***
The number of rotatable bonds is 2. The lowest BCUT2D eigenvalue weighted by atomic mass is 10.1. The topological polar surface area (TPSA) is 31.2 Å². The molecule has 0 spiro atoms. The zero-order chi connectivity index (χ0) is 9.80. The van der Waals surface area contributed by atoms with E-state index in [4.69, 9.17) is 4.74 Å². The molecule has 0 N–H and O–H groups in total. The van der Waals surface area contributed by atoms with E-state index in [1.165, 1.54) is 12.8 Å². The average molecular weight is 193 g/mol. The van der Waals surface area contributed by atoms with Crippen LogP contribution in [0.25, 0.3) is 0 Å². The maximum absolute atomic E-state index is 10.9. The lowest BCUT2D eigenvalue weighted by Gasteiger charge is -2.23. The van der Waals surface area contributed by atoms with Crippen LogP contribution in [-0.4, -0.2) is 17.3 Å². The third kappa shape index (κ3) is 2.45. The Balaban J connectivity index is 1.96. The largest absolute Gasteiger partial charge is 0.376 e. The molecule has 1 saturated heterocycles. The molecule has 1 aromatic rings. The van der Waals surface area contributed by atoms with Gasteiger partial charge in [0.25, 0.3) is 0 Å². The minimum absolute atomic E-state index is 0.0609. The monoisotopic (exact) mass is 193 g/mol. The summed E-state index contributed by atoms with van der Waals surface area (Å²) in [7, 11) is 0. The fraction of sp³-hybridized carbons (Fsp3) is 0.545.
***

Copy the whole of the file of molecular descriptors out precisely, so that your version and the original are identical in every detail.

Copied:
The number of rotatable bonds is 2. The lowest BCUT2D eigenvalue weighted by atomic mass is 10.1. The topological polar surface area (TPSA) is 31.2 Å². The molecule has 0 spiro atoms. The zero-order chi connectivity index (χ0) is 9.80. The van der Waals surface area contributed by atoms with E-state index in [4.69, 9.17) is 4.74 Å². The molecule has 0 N–H and O–H groups in total. The van der Waals surface area contributed by atoms with E-state index in [1.165, 1.54) is 12.8 Å². The average molecular weight is 193 g/mol. The van der Waals surface area contributed by atoms with Crippen LogP contribution in [0.25, 0.3) is 0 Å². The maximum absolute atomic E-state index is 10.9. The lowest BCUT2D eigenvalue weighted by Gasteiger charge is -2.23. The van der Waals surface area contributed by atoms with Crippen LogP contribution in [-0.4, -0.2) is 17.3 Å². The third kappa shape index (κ3) is 2.45. The Balaban J connectivity index is 1.96. The largest absolute Gasteiger partial charge is 0.376 e. The molecule has 1 saturated heterocycles. The molecule has 1 aromatic rings. The van der Waals surface area contributed by atoms with Gasteiger partial charge in [0.25, 0.3) is 0 Å². The minimum absolute atomic E-state index is 0.0609. The monoisotopic (exact) mass is 193 g/mol. The summed E-state index contributed by atoms with van der Waals surface area (Å²) in [7, 11) is 0. The fraction of sp³-hybridized carbons (Fsp3) is 0.545.